Of the three mics, it’s worth pointing out that the AE2300 is easily the smallest – roughly half the length of an SM57 – which makes it easier to fit into the gap between the hi-hat and the snare. For our tests, however, we actually removed the hi-hat in order to get all three mics around the snare.


Both the Heil and the AE2300 have a bigger, stronger low-end than the SM57 – the beefy bottom of the snare being lost a little on the Shure mic. All three mics shape the snappy upper attack of the snare in different ways.

The AE2300 has perhaps the smoothest attack of the three, with a strong crack and more air around the top of the instrument. The Heil sounds similar through the mids, but lacks any of the air present up at the top of the AE2300 signal, while the Shure has a softer attack, while still rolling off the air like the PR 20.

Next up, we tested the AE2300 on an electric-guitar cabinet, using a Fender Stratocaster into a Vox AC30, again, using the Shure SM57 and Heil PR 20 as comparisons. On guitar, the Heil and AE2300 again have a stronger low end, capturing the growl of big, open chords with more heft than the SM57. However, it is our experience with the PR 20 that this often gets in the way in dense mixes, requiring some high-pass filtering in the mix which isn’t always necessary with an SM57, so don’t assume that the extra bottom is always going to be to your advantage.

The real test of a mic on this Strat/ AC30 combination is how it captures the bark in the upper mic-range, and how it deals with the fizz above this. The Heil PR 20 captured the bark with the most aggression, while the AE2300 and SM57 were brighter and had more focus on the fizzy top-end than the Heil. The AE2300, in particular, captured a lot of the top-end fizz.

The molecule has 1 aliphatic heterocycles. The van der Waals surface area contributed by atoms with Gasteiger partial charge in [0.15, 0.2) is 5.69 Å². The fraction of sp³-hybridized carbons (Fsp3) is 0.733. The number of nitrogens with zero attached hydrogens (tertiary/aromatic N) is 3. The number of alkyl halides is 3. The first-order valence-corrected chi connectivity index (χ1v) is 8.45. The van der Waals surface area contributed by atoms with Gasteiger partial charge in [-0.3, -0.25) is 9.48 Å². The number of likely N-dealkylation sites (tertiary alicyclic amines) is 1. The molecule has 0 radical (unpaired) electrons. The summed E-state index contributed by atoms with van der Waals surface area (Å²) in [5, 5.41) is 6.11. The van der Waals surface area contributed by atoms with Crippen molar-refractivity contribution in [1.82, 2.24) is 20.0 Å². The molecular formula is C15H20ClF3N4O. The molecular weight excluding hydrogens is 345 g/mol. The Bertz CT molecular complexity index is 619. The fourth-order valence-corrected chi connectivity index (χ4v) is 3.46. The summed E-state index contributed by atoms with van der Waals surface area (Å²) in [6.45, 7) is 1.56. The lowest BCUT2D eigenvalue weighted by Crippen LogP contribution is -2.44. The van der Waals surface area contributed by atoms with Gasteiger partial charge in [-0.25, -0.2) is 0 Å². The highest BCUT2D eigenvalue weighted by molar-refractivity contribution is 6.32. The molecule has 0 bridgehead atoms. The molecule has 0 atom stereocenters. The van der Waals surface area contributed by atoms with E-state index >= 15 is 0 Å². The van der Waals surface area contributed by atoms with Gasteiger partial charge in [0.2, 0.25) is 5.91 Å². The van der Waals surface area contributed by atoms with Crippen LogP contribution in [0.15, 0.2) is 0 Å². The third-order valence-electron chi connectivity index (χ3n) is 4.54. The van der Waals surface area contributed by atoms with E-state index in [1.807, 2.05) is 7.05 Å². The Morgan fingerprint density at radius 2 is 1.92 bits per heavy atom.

However, this is where the AE2300 has a trick up its sleeve. The mic comes equipped with a low-pass roll off built in, focused around 6kHz. Engaging this switch and recording the guitars again produced a much more focused sound, with less fizz, but still a brighter, more airy sound than either the SM57 or the PR 20. The guitar’s barky upper-mids now sounded more similar to the PR 20, and with the switch engaged, the AE2300 was easily our favourite of the three mics.


The Sennheiser MD-421 is the classic tom mic, and is also very useful on bass cabinets and even vocals, making it far more flexible than the ATM230, but it also comes with a more hefty price tag. When it comes to mic’ing up snares and guitar cabinets, the market is packed with dynamic-mic options, all trying to take the crown from the classic Shure SM57.

And while the SM57 will never sound bad, we have often found ourselves preferring another mic for the task. The AE2300 is a classic example of that scenario, capturing a much more focused guitar sound when the filter was engaged.

Staying Put

We’re always on the lookout for new and interesting-sounding dynamic mics, and these two Audio-Technica models don’t fail to deliver. The ATM230 is limited by its voicing, but uses could also be found on percussion other than toms. And for only £299, the three pack makes a compelling tom-mic setup.

The AE2300 on the other hand is particularly versatile, and the addition of the switchable low-pass roll off makes it a perfect candidate for guitar cabinets. On the right track, both of these mics could find a place – but the AE2300 in particular is going to be hard to replace, and might find its way to the front of the queue for guitars in our studio from now on

Key Features

● Hypercardioid dynamic capsule
● Frequency response 30Hz-12kHz
● Includes AT8865 drum mount and soft pouch

● Cardioid dynamic capsule
● Frequency response 60Hz-20kHz
● Switchable 6kHz low-pass filter
● Includes AT8471 clamp and soft pouch